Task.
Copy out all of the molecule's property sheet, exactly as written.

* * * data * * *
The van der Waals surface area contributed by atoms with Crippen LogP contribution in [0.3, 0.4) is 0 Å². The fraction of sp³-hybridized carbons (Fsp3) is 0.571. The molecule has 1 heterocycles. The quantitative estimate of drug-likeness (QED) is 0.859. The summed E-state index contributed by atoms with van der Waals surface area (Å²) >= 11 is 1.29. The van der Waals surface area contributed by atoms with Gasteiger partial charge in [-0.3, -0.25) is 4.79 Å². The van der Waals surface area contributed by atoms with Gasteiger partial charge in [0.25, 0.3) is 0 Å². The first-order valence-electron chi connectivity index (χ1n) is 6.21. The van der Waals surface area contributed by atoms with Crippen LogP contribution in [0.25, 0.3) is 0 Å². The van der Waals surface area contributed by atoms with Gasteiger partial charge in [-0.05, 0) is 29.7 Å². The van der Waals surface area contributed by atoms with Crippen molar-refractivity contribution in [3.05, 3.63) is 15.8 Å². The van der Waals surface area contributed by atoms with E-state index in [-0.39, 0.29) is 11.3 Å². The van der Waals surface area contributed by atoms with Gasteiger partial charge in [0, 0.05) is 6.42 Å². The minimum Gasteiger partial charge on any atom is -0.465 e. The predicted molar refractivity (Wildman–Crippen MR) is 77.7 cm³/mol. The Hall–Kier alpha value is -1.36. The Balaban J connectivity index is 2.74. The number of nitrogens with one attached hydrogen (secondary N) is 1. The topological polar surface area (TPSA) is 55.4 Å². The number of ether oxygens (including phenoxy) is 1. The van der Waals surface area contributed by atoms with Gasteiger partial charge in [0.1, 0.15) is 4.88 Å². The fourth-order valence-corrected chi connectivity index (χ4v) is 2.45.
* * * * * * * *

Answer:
The van der Waals surface area contributed by atoms with Crippen LogP contribution in [0.3, 0.4) is 0 Å². The fraction of sp³-hybridized carbons (Fsp3) is 0.571. The molecule has 1 heterocycles. The quantitative estimate of drug-likeness (QED) is 0.859. The summed E-state index contributed by atoms with van der Waals surface area (Å²) >= 11 is 1.29. The van der Waals surface area contributed by atoms with Gasteiger partial charge in [-0.3, -0.25) is 4.79 Å². The van der Waals surface area contributed by atoms with Gasteiger partial charge in [0.25, 0.3) is 0 Å². The first-order valence-electron chi connectivity index (χ1n) is 6.21. The van der Waals surface area contributed by atoms with Crippen LogP contribution in [0.25, 0.3) is 0 Å². The van der Waals surface area contributed by atoms with Gasteiger partial charge in [-0.05, 0) is 29.7 Å². The van der Waals surface area contributed by atoms with Crippen molar-refractivity contribution in [3.05, 3.63) is 15.8 Å². The van der Waals surface area contributed by atoms with E-state index in [-0.39, 0.29) is 11.3 Å². The van der Waals surface area contributed by atoms with Gasteiger partial charge in [0, 0.05) is 6.42 Å². The minimum Gasteiger partial charge on any atom is -0.465 e. The predicted molar refractivity (Wildman–Crippen MR) is 77.7 cm³/mol. The Hall–Kier alpha value is -1.36. The Balaban J connectivity index is 2.74. The number of nitrogens with one attached hydrogen (secondary N) is 1. The topological polar surface area (TPSA) is 55.4 Å². The number of ether oxygens (including phenoxy) is 1. The van der Waals surface area contributed by atoms with Gasteiger partial charge in [0.1, 0.15) is 4.88 Å². The fourth-order valence-corrected chi connectivity index (χ4v) is 2.45.